WEST AFRICA: Niger River under Pressure from Dams

  • by Soumaila T. Diarra (bamako)
  • Monday, October 31, 2011
  • Inter Press Service

The new dams not only raise ecological concerns, but are also provoking difficult negotiations over equitably sharing the resources of a river basin that extends over two million square kilometres.

'There are nine countries in the Niger basin, but their interests are divergent. There are certain countries - such as Mali and Niger - which don't want any dams constructed upstream,' said Bi Tozan N'Guessan, an expert at the Côte d'Ivoire Water Ministry.

The Niger River Basin Authority is the coordinating body for the 4,200 kilometre-long river, bringing together the governments of Guinea, Côte d'Ivoire, Mali, Burkina Faso, Niger, Benin, Chad, Cameroon and Nigeria. Since 2008, the Authority has authorised the construction of three multi-purpose dams: at Fomi in Guinea, at Taoussa in Mali, and at Kandjadji in Niger.

These new dams will provide benefits that spill across borders. 'The Taoussa dam will provide electricity to Burkina Faso and Niger, for example,' says Ferdinand Bélé Gohou, president of a Guinea- based non-governmental organisation called West Africa Mountains and Forests.

'The dam at Fomi will also be valuable to other countries in the Niger basin.'

The Fomi dam is intended principally for hydroelectric power, but its reservoir will create opportunities for fishing, say its supporters. Areas around the reservoir could prove suitable for raising cattle and other types of livestock as well as for agriculture. The new body of water could also provide habitat for aquatic birds.

According to Gohou, other countries in the basin will benefit from the Fomi dam's capacity to be a regulator of water levels in the Niger at different times of the year. 'This is important for agriculture because in the countries located downstream, it will allow for irrigation during the dry season,' he told IPS.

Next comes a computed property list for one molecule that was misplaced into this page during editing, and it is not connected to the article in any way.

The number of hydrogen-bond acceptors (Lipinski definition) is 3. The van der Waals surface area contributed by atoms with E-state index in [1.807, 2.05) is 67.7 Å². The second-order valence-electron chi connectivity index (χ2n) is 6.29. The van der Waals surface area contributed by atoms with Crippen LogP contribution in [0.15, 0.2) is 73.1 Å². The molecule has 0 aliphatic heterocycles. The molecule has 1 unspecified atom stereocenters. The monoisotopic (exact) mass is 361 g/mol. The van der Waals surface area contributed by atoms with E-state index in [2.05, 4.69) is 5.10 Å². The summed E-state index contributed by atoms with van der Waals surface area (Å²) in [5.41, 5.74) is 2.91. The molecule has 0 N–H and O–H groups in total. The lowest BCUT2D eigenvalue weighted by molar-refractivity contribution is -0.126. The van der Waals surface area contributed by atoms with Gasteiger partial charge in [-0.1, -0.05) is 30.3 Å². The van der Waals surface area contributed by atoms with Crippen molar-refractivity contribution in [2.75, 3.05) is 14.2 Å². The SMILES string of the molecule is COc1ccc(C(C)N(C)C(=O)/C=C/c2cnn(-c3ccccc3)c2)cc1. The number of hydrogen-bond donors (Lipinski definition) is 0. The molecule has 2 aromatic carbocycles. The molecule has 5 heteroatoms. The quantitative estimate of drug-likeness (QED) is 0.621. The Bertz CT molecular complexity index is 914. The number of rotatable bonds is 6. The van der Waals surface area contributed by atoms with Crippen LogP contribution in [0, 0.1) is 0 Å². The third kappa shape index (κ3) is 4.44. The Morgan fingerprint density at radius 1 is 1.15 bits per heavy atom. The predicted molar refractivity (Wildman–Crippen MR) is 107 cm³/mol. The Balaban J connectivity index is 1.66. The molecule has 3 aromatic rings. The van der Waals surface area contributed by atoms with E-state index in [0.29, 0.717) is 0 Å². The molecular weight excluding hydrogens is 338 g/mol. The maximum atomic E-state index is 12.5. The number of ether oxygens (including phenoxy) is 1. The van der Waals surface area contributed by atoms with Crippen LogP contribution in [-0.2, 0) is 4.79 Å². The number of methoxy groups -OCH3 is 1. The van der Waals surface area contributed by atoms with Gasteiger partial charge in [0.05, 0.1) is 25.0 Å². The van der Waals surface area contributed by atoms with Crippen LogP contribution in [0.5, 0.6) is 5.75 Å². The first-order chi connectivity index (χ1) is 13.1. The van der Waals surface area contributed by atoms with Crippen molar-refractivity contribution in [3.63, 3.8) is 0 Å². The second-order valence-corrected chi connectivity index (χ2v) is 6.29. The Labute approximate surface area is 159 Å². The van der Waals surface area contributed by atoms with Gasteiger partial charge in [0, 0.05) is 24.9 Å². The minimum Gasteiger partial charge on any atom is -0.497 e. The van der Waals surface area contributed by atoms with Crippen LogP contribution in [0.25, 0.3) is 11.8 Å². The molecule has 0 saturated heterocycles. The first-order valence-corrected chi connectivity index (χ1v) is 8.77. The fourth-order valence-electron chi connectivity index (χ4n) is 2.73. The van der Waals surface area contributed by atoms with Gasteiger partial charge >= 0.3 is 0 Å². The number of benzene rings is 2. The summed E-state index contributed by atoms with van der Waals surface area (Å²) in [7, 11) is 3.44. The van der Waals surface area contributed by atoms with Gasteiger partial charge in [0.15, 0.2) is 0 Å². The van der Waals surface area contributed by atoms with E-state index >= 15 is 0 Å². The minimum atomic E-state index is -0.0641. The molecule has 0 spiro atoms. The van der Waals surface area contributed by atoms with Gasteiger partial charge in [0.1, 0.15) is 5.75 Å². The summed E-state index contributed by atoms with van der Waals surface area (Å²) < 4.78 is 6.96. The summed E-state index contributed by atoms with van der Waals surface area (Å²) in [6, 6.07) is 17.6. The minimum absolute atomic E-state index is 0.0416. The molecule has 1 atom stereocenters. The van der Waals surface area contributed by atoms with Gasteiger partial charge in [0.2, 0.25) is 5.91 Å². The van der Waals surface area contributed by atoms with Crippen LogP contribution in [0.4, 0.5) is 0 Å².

But ecologists fear new dams will have damaging effects downstream, particularly for the more than a million people who live in the Inner Niger Delta in Mali.

The country's colonial-era Markala dam - which feeds large-scale irrigation projects - as well as the newer Sélingué hydroelectric dam, completed in 1980, have caused the water level in this fertile and ecologically-diverse wetland to fall by more than 20 centimetres, shrinking the annually-flooded area by 900 square kilometres.

'Water levels in the Inner Niger Delta will drop by another 45 cm if the Fomi dam is built,' says a 2010 study by the Netherlands-based NGO Wetlands International, titled 'Impact of Dams on the People of Mali'.

'If the Fomi dam were built, the impact on people depending on fisheries, rice production or livestock in the Inner Niger Delta would be devastating. The Fomi dam might also lead to significantly lower population levels of both residents and migratory species of waterbirds; the last large breeding colonies of cormorants, ibises, herons and egrets in West Africa would be pushed to the edge of existence.'

Navigation of the river would also be constrained by shorter periods when the water was deep enough for large boats.

But the report is also careful to point out that the Sélingué and Markala dams have had strongly positive impacts in their immediate surroundings.

Mali itself is planning major new dams. One project at Djenné will double as a 316 metre-long bridge across the Bani, a major tributary of the Niger.

Speaking at the 38 million dollar dam's ground-breaking ceremony in September, Mali's agriculture minister, Agatam Ag Alhassane, told journalists that the dam will not only generate electricity for surrounding areas, but will boost production of rice and vegetables, as well as support fishing and livestock activities. Some 45,000 direct and indirect jobs are also expected to be created.

Another proposed project, a multi-purpose dam at Taoussa, will have a 25 MW generating station and could eventually provide irrigation for nearly 140,000 hectares; according to a Malian government study, this dam will also reduce the annual productive potential of energy-starved Nigeria's Kainji dam by 200 gigawatt/hours per year, nearly nine percent of its current output.

Across West Africa, urgent problems of food security and rural livelihoods demand answers in the form of investment and infrastructure. Sustainable solutions that involve the region's largest river will require careful, basin-wide assessment of the costs and benefits.

© Inter Press Service (2011) — All Rights ReservedOriginal source: Inter Press Service

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